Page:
Lo! The Flat Hills of My Homepage

The death of Sue Townsend hits hard. I was fourteen in 1982 and had started my own diary that year, so was an eager audience for the first Adrian Mole book. I’ve been reading them ever since, as each new one appeared: a kind of fictional 7 Up series, but featuring my peers, albeit as seen by an elder. It helped that they contained some of the best comic writing around: funny, cutting, warm, wise.

Read More · 11 April 2014 · People

Popular galloped through 1997 in just over two months, which is some sort of track record. I wasn’t expecting to like as many of the year’s UK number ones as I did—over half of them, in the end. Here are my more substantial comments on the year’s closing hits.

Read More · 11 April 2014 · Music

Some of my weightier musical thoughts from meaty Popular threads, as its canter through 1997 continued.

Read More · 11 April 2014 · Music

Disappearing Worlds

What do music fans of 13 and 64 have in common?

We missed losing every hard-disk on Earth by nine days in 2012.

Sellotape selfies go viral.

Kafka’s joke book.

Local news for local people.

John Steinbeck’s advice to his son on falling in love.

Geoff Dyer: “When I stood up half the world had disappeared.”

Most red-state Americans now believe climate change is real.

Dead currents, stagnant oceans, H2S skies and the next mass extinction: Our future in a world without ice caps.

31 March 2014 · Weblog

Mulholland Drive-By

Even if you’ve already seen Matt Mulholland’s captivating cover of “My Heart Will Go On” (via here if nowhere else), you owe it to yourself to dig deeper into his YouTube channel, which is a feast of musical delicacies.

Read More · 20 March 2014 · Comedy

Into the Valley of Death Metal

The sacking of Louvain in August 1914. You would never guess it of Leuven today.

George Takei lived in an internment camp as a child.

Do climate dissenters like climate change?

Zadie Smith: Elegy for a country’s seasons.

George Monbiot: Addicted to comfort (via Then Play Long).

Fear and loathing in Glasvegas.

Adam Curtis on pop, rock and journalism.


Read More · 19 March 2014 · Weblog

An unrelated Popular thread prompted some reflections on my favourite Beck album (although judging by the stream of Morning Phase, it could have a challenger).

Read More · 21 February 2014 · Music

Your disco needs you too: more 1997 UK number ones at Popular.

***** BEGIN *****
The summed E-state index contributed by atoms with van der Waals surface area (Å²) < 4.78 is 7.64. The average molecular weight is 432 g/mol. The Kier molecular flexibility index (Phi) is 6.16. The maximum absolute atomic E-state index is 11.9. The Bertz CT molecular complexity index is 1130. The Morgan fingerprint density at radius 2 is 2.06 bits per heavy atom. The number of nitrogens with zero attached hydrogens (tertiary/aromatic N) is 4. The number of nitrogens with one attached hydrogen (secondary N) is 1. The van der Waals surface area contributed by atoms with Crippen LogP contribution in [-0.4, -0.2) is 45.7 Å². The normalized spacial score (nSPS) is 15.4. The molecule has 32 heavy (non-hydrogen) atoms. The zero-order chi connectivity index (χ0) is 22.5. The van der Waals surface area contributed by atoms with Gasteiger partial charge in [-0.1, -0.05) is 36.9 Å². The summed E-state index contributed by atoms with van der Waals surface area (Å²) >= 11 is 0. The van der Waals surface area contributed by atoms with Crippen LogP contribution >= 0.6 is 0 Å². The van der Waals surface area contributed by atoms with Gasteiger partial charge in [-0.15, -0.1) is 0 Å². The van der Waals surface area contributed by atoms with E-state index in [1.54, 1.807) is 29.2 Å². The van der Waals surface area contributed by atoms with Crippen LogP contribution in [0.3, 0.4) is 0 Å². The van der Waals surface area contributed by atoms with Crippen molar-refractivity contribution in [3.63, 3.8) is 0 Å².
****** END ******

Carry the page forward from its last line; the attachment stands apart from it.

Read More · 21 February 2014 · Music

Popular enters 1997 in a blur of good-to-great tracks.

Read More · 21 February 2014 · Music

Life and Death

Man still remembers teacher who made him fall in love with writing.

What a grocery store looks like without honeybees.

Peter Freuchen, Arctic explorer. Call that a knife?

The pleasant morning of an evil day.

Majorité opprimée (via Mefi).

Mary Beard on the Miss Triggs question (Mefi).

On authenticity, appropriation and eating (Mefi).

On not going home (Mefi).

Oceanic force and mystery (Mefi).

Rolling Stone’s 500 worst reviews of all time (Mefi). Essential reading for any past subscribers who bought their share of “four-star” turkeys on their say-so.

Film Crit Hulk on THE LEGO MOVIE. Saw it with W. the other day; recommended for any Lego kids and parents.

The Things. For fans of the singular John Carpenter.

20 February 2014 · Weblog

1996 was an unexpectedly strong year for UK number ones, with thirteen votes from me in Popular’s end-of-year poll of songs worth six or more out of ten. Only a few were songs I was actually listening to then and would listen to much today; what I really loved that year were Suede’s Coming Up and Ash’s 1977, still my favourite albums by each band. But one or two became favourites not long afterwards...

Read More · 12 February 2014 · Music

A second instalment of my Popular comments on late 1996, indirectly featuring one of my favourite bands of a few years later, and directly featuring one of my favourite bands of the decade after that.

Read More · 12 February 2014 · Music

February 2014